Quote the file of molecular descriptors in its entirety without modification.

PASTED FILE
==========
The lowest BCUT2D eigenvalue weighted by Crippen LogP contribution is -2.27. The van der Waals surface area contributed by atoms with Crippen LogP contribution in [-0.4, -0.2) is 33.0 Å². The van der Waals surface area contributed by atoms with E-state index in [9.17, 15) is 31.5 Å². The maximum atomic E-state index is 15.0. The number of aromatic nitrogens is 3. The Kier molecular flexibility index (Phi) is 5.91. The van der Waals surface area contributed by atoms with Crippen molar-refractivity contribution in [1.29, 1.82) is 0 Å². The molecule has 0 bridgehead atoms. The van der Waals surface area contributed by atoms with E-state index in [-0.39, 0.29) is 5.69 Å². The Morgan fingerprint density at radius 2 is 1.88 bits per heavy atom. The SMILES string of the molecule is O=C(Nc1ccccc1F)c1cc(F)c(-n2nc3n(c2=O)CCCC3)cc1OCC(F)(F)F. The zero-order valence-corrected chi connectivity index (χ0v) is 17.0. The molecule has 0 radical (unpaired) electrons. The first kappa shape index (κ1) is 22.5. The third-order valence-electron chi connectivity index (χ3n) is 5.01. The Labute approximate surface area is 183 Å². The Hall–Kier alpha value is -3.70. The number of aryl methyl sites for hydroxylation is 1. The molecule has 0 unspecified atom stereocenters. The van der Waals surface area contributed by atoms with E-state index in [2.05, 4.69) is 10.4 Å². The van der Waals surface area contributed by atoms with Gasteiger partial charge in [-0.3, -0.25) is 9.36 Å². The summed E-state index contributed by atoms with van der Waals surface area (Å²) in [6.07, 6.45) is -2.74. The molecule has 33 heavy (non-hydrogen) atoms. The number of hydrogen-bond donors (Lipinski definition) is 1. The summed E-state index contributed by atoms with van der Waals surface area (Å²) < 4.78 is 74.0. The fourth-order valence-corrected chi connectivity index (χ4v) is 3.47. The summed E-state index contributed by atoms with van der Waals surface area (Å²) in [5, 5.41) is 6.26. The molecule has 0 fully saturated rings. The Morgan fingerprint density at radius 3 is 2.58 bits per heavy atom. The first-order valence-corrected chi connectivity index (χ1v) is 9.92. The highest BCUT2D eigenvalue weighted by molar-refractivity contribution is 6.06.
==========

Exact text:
The lowest BCUT2D eigenvalue weighted by Crippen LogP contribution is -2.27. The van der Waals surface area contributed by atoms with Crippen LogP contribution in [-0.4, -0.2) is 33.0 Å². The van der Waals surface area contributed by atoms with E-state index in [9.17, 15) is 31.5 Å². The maximum atomic E-state index is 15.0. The number of aromatic nitrogens is 3. The Kier molecular flexibility index (Phi) is 5.91. The van der Waals surface area contributed by atoms with Crippen molar-refractivity contribution in [1.29, 1.82) is 0 Å². The molecule has 0 bridgehead atoms. The van der Waals surface area contributed by atoms with E-state index in [-0.39, 0.29) is 5.69 Å². The Morgan fingerprint density at radius 2 is 1.88 bits per heavy atom. The SMILES string of the molecule is O=C(Nc1ccccc1F)c1cc(F)c(-n2nc3n(c2=O)CCCC3)cc1OCC(F)(F)F. The zero-order valence-corrected chi connectivity index (χ0v) is 17.0. The molecule has 0 radical (unpaired) electrons. The first kappa shape index (κ1) is 22.5. The third-order valence-electron chi connectivity index (χ3n) is 5.01. The Labute approximate surface area is 183 Å². The Hall–Kier alpha value is -3.70. The number of aryl methyl sites for hydroxylation is 1. The molecule has 0 unspecified atom stereocenters. The van der Waals surface area contributed by atoms with E-state index in [2.05, 4.69) is 10.4 Å². The van der Waals surface area contributed by atoms with Gasteiger partial charge in [-0.3, -0.25) is 9.36 Å². The summed E-state index contributed by atoms with van der Waals surface area (Å²) in [6.07, 6.45) is -2.74. The molecule has 33 heavy (non-hydrogen) atoms. The number of hydrogen-bond donors (Lipinski definition) is 1. The summed E-state index contributed by atoms with van der Waals surface area (Å²) < 4.78 is 74.0. The fourth-order valence-corrected chi connectivity index (χ4v) is 3.47. The summed E-state index contributed by atoms with van der Waals surface area (Å²) in [5, 5.41) is 6.26. The molecule has 0 fully saturated rings. The Morgan fingerprint density at radius 3 is 2.58 bits per heavy atom. The first-order valence-corrected chi connectivity index (χ1v) is 9.92. The highest BCUT2D eigenvalue weighted by molar-refractivity contribution is 6.06.